I responded directly to Chuck... but thought I might also put it on the board. I believe firmly that his rabbits are the breed Tans. A friend of mine raises them, and his seem to be identical. They are kinda rare, at least in this area of the US, but MD might be different.
-- Kevin in NC (Vantravlrs@aol.com), December 17, 2001.
Thanks for all your help, but I'm more confused than ever as to what kind of bunnies these are. Everyone seems to have a different opinion. Let's see if I have any better luck with our buck, Willie. Can anyone conclusively identify this guy?
-- chuck in md (email@example.com), December 17, 2001.
I've also read that the aromatic oils in cedar shavings can cause liver damage over time with rabbits and guinea pigs. By the same token, I've alsp read more than once that these are urban legends. So...what are you supposed to do? Beats me. My vet isn't particularly concerned.
-- (firstname.lastname@example.org), December 17, 2001.
Don't know about the first bunnies...but they sure are cute..but the buck is a Califoria. They are great!! I used to have a buck named Ned. I don't use cedar chips at all...and redwood is toxic too.
-- Jenny (email@example.com), December 18, 2001.
the first ones look like silver martins but sometimes pictures can be decieving, so take a look at: http://www.showbunny.com/slvmarten.asp
I know they don't look like tans: http://www.showbunny.com/tans.asp
Now the last bunny is a Californian nice meat rabbit known for its fast rate of growth with its feed to meat conversion one of the better ones. http://www.showbunny.com/californian.asp
Show Bunny ( http://www.showbunny.com ) has a nice list of all the ARBA (American Rabbit Breeders Assoc.) recognized breeds including pictures as well as complete descriptions of each breed.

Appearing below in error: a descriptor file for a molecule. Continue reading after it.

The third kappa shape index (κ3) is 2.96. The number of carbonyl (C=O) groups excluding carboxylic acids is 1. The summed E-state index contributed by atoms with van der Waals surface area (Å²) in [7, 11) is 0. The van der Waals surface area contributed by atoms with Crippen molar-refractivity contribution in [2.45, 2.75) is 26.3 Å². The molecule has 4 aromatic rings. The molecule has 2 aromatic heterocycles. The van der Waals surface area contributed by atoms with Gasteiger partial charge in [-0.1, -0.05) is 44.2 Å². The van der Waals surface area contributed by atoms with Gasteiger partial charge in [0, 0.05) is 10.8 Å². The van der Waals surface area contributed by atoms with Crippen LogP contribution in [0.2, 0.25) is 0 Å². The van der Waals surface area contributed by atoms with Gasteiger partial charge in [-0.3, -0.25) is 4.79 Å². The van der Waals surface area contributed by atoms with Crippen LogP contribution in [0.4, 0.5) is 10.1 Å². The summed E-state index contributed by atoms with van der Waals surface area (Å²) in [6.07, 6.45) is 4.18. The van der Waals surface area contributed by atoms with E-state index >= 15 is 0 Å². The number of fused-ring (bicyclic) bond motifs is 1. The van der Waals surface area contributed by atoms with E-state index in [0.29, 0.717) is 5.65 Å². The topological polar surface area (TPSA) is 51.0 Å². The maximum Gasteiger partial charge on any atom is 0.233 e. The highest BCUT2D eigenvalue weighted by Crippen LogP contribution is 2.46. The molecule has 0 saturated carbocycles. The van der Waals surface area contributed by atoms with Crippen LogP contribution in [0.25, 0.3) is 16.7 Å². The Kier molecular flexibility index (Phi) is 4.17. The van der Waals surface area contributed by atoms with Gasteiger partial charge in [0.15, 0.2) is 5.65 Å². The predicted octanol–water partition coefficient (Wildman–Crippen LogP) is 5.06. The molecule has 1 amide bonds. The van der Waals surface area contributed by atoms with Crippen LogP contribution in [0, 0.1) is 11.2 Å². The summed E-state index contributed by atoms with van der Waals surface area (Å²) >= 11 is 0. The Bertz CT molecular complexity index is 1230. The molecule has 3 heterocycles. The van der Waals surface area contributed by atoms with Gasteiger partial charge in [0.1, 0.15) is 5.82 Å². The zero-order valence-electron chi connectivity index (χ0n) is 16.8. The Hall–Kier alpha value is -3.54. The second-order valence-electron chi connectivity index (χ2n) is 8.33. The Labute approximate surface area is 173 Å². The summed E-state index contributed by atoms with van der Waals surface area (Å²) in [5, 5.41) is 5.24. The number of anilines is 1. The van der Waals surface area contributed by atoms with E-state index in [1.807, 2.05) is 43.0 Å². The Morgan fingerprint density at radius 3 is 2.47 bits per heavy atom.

-- westbrook (firstname.lastname@example.org), December 18, 2001.
Dunno about bunnies, but it seems to me I've heard that ceday shavings in horses stalls can cause founder...something about the chemical reaction between the urine & the cedar. Seems to me it was a reliable source, like my equine vet at the time, but now I'll get 100's of emails saying naw, taint so. Wonder, tho, if bunnies have the same problem. Also wonder how they'd do with all that POWERFUL smell - it'd drive me nutz, ya know? Dunno, tho..............Kt.
-- K-K-K-Katie (email@example.com), December 18, 2001.
I think Westbrook has it nailed, as far as breeds. Of course, we can't tell how big these guys are. Himalayans look similar to Californians, but they have quite a lanky body and a more streamlined head, so I'm betting you do have a Californian, especially if it weighs roughly 10 pounds as an adult. Himalayans are quite a bit lighter weight. The silver martens should be roughly the same size as the californian. Tans are around 4 or 5 pounds as adults. Netherland dwarfs are, I think, around 2 or 3 pounds, and Brittania Petites are even smaller. Netherlands tend to have much rounder heads and faces with proportionately smaller ears as well. So,based on the info we have, again, I'd go with Westbrook.
-- Laura Jensen (firstname.lastname@example.org), December 19, 2001.